Organizations often try to adopt a software development methodology, in hopes of reducing the risk of cost and schedule overruns in their software development project. Veterans of previous methodology adoption attempts roll their eyes or actively resist, while less experienced team members drool in anticipation of some order and predictability. In this post I describe how software development methodology adoption efforts can fail, based on my own experiences.
This is a personal perspective, so it doesn’t go back all the way to the early days of computer science. It starts when I started paying attention, which was in the 1990s. Nevertheless, I think it’s pretty accurate with respect to what was going on in the 1990s through today (late 2015).
Once upon a time, in the final years of the 20th century, there were some experienced software folks who had been through some successful projects and some failed projects, who had developed a sense for what to do and what not to do in certain situations.
Continue reading “Why Software Development Methodology Adoption Fails”
Now that I’ve worked in a team that really was doing XP (except for our Lack Of Onsite Customer shortcoming) I can say that it works pretty well, but only to the extent that you do all of the practices together. Of course, that’s what the XP folks said from the beginning: you can’t just apply 1% of it and make a judgement about it.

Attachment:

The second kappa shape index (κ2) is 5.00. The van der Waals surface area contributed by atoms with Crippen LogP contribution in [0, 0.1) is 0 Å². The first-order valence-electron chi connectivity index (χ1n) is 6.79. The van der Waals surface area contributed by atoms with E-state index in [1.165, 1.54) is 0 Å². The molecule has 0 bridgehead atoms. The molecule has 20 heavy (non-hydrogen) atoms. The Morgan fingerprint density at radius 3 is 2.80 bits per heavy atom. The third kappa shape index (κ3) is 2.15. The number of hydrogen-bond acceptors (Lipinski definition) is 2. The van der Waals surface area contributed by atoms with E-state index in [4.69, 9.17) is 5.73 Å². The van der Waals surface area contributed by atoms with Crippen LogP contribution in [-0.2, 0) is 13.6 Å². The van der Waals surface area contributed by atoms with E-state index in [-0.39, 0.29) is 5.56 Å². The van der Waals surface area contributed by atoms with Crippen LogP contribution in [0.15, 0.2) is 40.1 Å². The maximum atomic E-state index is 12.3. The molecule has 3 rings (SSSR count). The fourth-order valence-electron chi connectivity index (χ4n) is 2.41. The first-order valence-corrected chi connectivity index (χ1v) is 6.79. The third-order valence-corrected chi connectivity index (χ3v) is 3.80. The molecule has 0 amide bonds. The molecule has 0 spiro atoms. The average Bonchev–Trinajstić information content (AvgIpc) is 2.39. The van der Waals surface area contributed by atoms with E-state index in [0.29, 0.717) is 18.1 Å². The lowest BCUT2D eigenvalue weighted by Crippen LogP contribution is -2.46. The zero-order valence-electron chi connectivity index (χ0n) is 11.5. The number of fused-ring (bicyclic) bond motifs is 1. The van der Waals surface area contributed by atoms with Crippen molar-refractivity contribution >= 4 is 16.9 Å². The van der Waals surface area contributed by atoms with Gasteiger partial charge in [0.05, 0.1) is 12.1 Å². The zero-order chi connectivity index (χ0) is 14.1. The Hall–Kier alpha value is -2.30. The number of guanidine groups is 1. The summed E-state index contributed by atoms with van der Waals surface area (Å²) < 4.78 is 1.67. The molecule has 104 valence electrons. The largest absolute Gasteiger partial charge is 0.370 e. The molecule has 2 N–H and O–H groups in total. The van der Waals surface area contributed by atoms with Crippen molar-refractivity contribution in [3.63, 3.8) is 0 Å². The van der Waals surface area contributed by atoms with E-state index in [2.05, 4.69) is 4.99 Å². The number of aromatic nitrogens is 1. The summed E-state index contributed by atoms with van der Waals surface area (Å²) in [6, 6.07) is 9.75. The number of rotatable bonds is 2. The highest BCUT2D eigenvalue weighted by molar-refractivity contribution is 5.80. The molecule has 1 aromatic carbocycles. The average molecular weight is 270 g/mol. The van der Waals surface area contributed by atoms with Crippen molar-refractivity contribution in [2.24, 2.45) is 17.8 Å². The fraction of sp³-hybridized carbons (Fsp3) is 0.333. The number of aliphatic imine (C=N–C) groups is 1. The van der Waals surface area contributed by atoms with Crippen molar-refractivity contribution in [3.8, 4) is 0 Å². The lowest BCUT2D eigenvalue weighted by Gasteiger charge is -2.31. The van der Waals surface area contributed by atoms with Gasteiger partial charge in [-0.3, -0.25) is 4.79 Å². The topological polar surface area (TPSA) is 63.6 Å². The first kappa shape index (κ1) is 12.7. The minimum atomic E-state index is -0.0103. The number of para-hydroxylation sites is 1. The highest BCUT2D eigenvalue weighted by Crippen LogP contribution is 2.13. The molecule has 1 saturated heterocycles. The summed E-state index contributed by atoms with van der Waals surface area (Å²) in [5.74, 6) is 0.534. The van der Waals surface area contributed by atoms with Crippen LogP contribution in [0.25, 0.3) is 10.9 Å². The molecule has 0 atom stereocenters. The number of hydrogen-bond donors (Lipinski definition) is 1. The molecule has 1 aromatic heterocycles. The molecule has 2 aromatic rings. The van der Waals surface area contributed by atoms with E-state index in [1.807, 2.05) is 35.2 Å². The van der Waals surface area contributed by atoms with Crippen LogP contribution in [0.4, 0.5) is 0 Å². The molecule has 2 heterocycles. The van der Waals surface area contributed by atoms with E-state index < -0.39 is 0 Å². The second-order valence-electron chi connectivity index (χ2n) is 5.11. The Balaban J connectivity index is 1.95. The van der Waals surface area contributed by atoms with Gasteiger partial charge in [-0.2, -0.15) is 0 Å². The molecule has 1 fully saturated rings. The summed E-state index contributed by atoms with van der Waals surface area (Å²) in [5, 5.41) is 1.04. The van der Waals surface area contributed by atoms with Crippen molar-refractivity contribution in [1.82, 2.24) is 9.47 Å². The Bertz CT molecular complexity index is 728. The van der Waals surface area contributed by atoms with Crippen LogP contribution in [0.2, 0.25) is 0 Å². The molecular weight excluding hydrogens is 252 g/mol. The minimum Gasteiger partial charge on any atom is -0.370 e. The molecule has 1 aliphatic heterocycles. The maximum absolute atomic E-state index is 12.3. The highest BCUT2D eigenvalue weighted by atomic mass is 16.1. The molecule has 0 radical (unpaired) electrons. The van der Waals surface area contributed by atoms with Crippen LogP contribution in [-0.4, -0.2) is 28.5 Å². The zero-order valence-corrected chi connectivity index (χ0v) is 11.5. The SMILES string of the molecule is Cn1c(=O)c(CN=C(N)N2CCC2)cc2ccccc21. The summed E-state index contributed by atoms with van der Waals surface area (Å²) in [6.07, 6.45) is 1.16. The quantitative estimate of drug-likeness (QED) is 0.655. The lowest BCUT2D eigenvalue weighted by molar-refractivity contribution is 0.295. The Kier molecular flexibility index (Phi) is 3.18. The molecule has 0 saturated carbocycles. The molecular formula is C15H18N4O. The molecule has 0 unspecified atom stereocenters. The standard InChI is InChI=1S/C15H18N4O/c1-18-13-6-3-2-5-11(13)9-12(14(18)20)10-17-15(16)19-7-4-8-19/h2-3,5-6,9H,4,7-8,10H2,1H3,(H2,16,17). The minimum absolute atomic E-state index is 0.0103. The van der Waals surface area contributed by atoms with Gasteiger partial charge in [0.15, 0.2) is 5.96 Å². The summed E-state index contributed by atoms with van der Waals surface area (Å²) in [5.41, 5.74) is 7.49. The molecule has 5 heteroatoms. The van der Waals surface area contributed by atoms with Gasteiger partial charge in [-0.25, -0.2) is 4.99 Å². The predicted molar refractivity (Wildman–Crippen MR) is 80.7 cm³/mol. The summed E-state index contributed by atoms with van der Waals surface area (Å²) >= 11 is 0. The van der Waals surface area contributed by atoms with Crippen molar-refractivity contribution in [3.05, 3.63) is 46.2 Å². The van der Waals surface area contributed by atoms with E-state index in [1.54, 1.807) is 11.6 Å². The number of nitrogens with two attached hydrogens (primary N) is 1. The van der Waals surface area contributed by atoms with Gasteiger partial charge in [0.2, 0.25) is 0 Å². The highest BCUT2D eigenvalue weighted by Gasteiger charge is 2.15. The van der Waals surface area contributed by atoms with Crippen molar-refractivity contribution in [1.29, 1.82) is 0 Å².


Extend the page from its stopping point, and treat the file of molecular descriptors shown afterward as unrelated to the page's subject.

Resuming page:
Continue reading “Extreme Programming Experiences: Conclusion”
Pair Programming is for 100% of production code, not 100% of your workday
Pair Programming is intense, mentally and physically. You need to take breaks, stretch, walk around, and hopefully go outside for sunshine and fresh air. Even so, 8 hours of solid pair programming is a very tiring day. That much pairing time may be appropriate now and then, but it isn’t physically sustainable.
Continue reading “Extreme Programming Experiences: Part 5 of 5 – Pair Programming is for 100% of production code, not 100% of your workday”
Technical Debt and Cruft
There is a fundamental tension in software development between delivering something quickly now, and being able to deliver something quickly later. Over time, quick and dirty hacks pile up, and code becomes difficult to work with.
Continue reading “Extreme Programming Experiences: Part 4 of 5: Technical Debt and Cruft”
Lack of Onsite Customer
This is a serious problem. Your project exists to serve somebody, and your success is directly proportional to understanding what they want, so that you can build it. You need as much communication bandwidth between the programmers and those people as possible.
Continue reading “Extreme Programming Experiences: Part 3 of 5: Lack of Onsite Customer”